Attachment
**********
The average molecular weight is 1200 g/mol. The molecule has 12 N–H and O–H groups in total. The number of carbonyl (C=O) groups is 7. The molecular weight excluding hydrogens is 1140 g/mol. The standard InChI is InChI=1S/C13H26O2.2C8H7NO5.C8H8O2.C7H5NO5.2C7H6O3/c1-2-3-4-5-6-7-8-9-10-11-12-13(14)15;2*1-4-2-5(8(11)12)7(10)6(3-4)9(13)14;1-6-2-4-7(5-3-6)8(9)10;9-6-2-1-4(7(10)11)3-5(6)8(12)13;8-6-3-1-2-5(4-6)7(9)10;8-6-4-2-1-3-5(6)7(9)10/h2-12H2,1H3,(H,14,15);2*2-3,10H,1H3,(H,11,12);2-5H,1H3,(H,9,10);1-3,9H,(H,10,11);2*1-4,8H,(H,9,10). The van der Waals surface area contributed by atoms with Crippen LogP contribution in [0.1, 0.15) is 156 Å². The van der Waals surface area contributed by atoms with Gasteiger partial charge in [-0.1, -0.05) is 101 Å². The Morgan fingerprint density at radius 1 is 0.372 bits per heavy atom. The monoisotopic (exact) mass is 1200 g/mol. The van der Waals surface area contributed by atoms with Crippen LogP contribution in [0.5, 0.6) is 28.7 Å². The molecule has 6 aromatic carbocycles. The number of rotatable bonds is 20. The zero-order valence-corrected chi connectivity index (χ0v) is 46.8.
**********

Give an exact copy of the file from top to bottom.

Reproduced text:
The average molecular weight is 1200 g/mol. The molecule has 12 N–H and O–H groups in total. The number of carbonyl (C=O) groups is 7. The molecular weight excluding hydrogens is 1140 g/mol. The standard InChI is InChI=1S/C13H26O2.2C8H7NO5.C8H8O2.C7H5NO5.2C7H6O3/c1-2-3-4-5-6-7-8-9-10-11-12-13(14)15;2*1-4-2-5(8(11)12)7(10)6(3-4)9(13)14;1-6-2-4-7(5-3-6)8(9)10;9-6-2-1-4(7(10)11)3-5(6)8(12)13;8-6-3-1-2-5(4-6)7(9)10;8-6-4-2-1-3-5(6)7(9)10/h2-12H2,1H3,(H,14,15);2*2-3,10H,1H3,(H,11,12);2-5H,1H3,(H,9,10);1-3,9H,(H,10,11);2*1-4,8H,(H,9,10). The van der Waals surface area contributed by atoms with Crippen LogP contribution in [0.1, 0.15) is 156 Å². The van der Waals surface area contributed by atoms with Gasteiger partial charge in [-0.1, -0.05) is 101 Å². The Morgan fingerprint density at radius 1 is 0.372 bits per heavy atom. The monoisotopic (exact) mass is 1200 g/mol. The van der Waals surface area contributed by atoms with Crippen LogP contribution in [0.5, 0.6) is 28.7 Å². The molecule has 6 aromatic carbocycles. The number of rotatable bonds is 20. The zero-order valence-corrected chi connectivity index (χ0v) is 46.8.